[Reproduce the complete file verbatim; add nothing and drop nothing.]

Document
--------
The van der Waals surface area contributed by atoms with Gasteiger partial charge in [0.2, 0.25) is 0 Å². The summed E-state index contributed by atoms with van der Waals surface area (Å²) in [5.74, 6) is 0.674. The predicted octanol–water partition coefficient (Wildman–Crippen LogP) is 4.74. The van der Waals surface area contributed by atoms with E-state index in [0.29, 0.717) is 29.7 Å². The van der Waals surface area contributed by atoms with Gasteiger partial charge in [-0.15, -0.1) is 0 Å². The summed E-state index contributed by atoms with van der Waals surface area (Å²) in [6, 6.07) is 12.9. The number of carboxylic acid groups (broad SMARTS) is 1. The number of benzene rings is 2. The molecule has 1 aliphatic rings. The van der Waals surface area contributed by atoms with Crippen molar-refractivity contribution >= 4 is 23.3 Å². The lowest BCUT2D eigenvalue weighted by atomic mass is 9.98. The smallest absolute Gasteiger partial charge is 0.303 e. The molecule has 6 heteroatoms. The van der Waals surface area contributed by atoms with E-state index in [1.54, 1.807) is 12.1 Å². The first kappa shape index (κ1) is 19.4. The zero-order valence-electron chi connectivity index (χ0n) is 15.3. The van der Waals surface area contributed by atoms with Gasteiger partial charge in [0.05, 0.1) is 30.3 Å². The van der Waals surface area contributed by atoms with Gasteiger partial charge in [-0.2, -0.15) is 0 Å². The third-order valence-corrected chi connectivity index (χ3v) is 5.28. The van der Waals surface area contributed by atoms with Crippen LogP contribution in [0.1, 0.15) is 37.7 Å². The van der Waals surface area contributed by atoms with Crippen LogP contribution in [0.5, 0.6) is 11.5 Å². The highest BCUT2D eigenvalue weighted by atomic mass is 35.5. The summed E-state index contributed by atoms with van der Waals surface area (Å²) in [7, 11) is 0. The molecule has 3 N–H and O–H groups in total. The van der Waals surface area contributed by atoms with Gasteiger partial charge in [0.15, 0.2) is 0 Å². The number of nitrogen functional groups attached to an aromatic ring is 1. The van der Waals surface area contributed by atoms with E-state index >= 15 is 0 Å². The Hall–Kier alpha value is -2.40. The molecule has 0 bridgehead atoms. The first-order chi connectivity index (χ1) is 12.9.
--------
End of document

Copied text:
The van der Waals surface area contributed by atoms with Gasteiger partial charge in [0.2, 0.25) is 0 Å². The summed E-state index contributed by atoms with van der Waals surface area (Å²) in [5.74, 6) is 0.674. The predicted octanol–water partition coefficient (Wildman–Crippen LogP) is 4.74. The van der Waals surface area contributed by atoms with E-state index in [0.29, 0.717) is 29.7 Å². The van der Waals surface area contributed by atoms with Gasteiger partial charge in [-0.15, -0.1) is 0 Å². The summed E-state index contributed by atoms with van der Waals surface area (Å²) in [6, 6.07) is 12.9. The number of carboxylic acid groups (broad SMARTS) is 1. The number of benzene rings is 2. The molecule has 1 aliphatic rings. The van der Waals surface area contributed by atoms with Crippen molar-refractivity contribution >= 4 is 23.3 Å². The lowest BCUT2D eigenvalue weighted by atomic mass is 9.98. The smallest absolute Gasteiger partial charge is 0.303 e. The molecule has 6 heteroatoms. The van der Waals surface area contributed by atoms with E-state index in [1.54, 1.807) is 12.1 Å². The first kappa shape index (κ1) is 19.4. The zero-order valence-electron chi connectivity index (χ0n) is 15.3. The van der Waals surface area contributed by atoms with Gasteiger partial charge in [0.05, 0.1) is 30.3 Å². The van der Waals surface area contributed by atoms with Gasteiger partial charge in [-0.2, -0.15) is 0 Å². The third-order valence-corrected chi connectivity index (χ3v) is 5.28. The van der Waals surface area contributed by atoms with Crippen LogP contribution in [0.1, 0.15) is 37.7 Å². The van der Waals surface area contributed by atoms with Crippen LogP contribution in [0.5, 0.6) is 11.5 Å². The highest BCUT2D eigenvalue weighted by atomic mass is 35.5. The summed E-state index contributed by atoms with van der Waals surface area (Å²) in [7, 11) is 0. The molecule has 3 N–H and O–H groups in total. The van der Waals surface area contributed by atoms with Gasteiger partial charge in [0.15, 0.2) is 0 Å². The number of nitrogen functional groups attached to an aromatic ring is 1. The van der Waals surface area contributed by atoms with E-state index >= 15 is 0 Å². The Hall–Kier alpha value is -2.40. The molecule has 0 bridgehead atoms. The first-order chi connectivity index (χ1) is 12.9.